If you’ve never heard of Ehlers-Danlos syndrome, you’re not alone. This extremely rare connective tissue disorder affects just one in 5,000 people around the world. Ehlers-Danlos syndrome, or EDS, is described as a series of 13 connective tissue disorders that fall under one umbrella. Because EDS affects the body’s collagen, people with EDS generally have what is known as joint hypermobility (joints that are more flexible than average), fragile tissue, and/or skin hyperextensibility, which means skin that stretches more than average. But another issue those with Ehlers-Danlos face is much more common: They are more susceptible to temporomandibular joint (TMJ) disorder.
So, what’s the connection between EDS and TMJ disorder? After all, if the joints are looser, shouldn’t that mean less risk of developing TMJ disorder? Unfortunately not. In fact, because the temporomandibular joints of patients with EDS are so flexible, that joint flexibility often works against them by knocking the temporomandibular joint out of alignment, causing TMJ disorder.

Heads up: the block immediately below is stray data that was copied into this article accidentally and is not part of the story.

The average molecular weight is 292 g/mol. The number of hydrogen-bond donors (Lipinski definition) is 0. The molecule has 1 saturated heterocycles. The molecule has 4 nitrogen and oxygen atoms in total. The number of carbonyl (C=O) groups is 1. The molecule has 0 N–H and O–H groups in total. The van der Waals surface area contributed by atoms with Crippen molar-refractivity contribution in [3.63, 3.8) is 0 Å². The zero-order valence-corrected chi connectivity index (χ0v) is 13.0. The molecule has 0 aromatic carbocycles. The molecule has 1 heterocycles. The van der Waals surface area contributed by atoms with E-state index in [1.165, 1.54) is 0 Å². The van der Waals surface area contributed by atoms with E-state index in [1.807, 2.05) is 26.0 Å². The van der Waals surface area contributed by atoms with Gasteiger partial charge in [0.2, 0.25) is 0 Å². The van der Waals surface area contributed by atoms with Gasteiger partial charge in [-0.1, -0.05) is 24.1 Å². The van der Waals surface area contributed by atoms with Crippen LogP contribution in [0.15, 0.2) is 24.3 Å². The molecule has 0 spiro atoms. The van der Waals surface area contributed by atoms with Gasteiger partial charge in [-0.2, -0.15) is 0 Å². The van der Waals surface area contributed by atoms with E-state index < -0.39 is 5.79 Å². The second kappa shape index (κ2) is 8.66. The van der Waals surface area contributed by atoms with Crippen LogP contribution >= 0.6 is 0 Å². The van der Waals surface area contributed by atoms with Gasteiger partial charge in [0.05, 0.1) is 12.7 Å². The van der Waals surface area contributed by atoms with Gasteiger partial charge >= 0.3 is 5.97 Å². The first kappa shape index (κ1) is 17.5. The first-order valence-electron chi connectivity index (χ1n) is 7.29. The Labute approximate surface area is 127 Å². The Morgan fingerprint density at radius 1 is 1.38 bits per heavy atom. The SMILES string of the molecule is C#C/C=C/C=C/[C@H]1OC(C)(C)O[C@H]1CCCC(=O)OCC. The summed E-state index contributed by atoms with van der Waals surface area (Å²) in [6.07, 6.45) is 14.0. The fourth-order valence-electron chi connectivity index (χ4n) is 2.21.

So, how do you know if your TMJ disorder is caused by Ehlers-Danlos syndrome and not by other causes? Chances are if you have EDS you would already know it based on the physical characteristics of the disease; however, if any of those symptoms (overly flexible joints and stretchy skin) ring true for you, speak to your physician about being evaluated for EDS.
If you already have been diagnosed with EDS and are experiencing TMJ disorder symptoms, such as frequent headaches or migraine headaches, bruxism (teeth grinding), tinnitus (ringing in the ears), locked or stiff jaw, difficulty opening and closing your mouth, clicking sounds when you open and close your mouth, and neck and shoulder pain, please call Dr. George today to schedule an evaluation for temporomandibular joint disorder.